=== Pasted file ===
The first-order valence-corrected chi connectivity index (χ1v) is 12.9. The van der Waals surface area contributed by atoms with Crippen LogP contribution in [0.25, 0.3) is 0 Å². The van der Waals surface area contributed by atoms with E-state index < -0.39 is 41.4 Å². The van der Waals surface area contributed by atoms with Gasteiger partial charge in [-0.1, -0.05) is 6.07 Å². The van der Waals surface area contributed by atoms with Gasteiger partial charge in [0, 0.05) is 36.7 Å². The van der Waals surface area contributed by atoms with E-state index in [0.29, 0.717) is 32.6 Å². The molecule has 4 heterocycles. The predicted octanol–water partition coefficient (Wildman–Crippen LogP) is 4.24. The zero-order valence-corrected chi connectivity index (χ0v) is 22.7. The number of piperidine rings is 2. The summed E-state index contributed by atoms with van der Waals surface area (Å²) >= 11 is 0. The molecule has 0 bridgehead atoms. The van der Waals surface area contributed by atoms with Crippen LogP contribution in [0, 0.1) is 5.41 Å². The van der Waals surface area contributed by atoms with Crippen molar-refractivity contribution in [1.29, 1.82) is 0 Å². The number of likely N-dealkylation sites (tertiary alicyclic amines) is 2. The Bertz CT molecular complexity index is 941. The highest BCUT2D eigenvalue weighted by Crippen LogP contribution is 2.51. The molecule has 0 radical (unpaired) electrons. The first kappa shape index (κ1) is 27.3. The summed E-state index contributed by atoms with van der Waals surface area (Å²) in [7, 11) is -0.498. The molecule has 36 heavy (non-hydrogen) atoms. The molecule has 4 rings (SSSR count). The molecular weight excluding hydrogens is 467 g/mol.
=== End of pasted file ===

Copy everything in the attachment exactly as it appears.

The first-order valence-corrected chi connectivity index (χ1v) is 12.9. The van der Waals surface area contributed by atoms with Crippen LogP contribution in [0.25, 0.3) is 0 Å². The van der Waals surface area contributed by atoms with E-state index < -0.39 is 41.4 Å². The van der Waals surface area contributed by atoms with Gasteiger partial charge in [-0.1, -0.05) is 6.07 Å². The van der Waals surface area contributed by atoms with Gasteiger partial charge in [0, 0.05) is 36.7 Å². The van der Waals surface area contributed by atoms with E-state index in [0.29, 0.717) is 32.6 Å². The molecule has 4 heterocycles. The predicted octanol–water partition coefficient (Wildman–Crippen LogP) is 4.24. The zero-order valence-corrected chi connectivity index (χ0v) is 22.7. The number of piperidine rings is 2. The summed E-state index contributed by atoms with van der Waals surface area (Å²) >= 11 is 0. The molecule has 0 bridgehead atoms. The van der Waals surface area contributed by atoms with Crippen LogP contribution in [0, 0.1) is 5.41 Å². The van der Waals surface area contributed by atoms with Crippen molar-refractivity contribution in [1.29, 1.82) is 0 Å². The number of likely N-dealkylation sites (tertiary alicyclic amines) is 2. The Bertz CT molecular complexity index is 941. The highest BCUT2D eigenvalue weighted by Crippen LogP contribution is 2.51. The molecule has 0 radical (unpaired) electrons. The first kappa shape index (κ1) is 27.3. The summed E-state index contributed by atoms with van der Waals surface area (Å²) in [7, 11) is -0.498. The molecule has 36 heavy (non-hydrogen) atoms. The molecule has 4 rings (SSSR count). The molecular weight excluding hydrogens is 467 g/mol.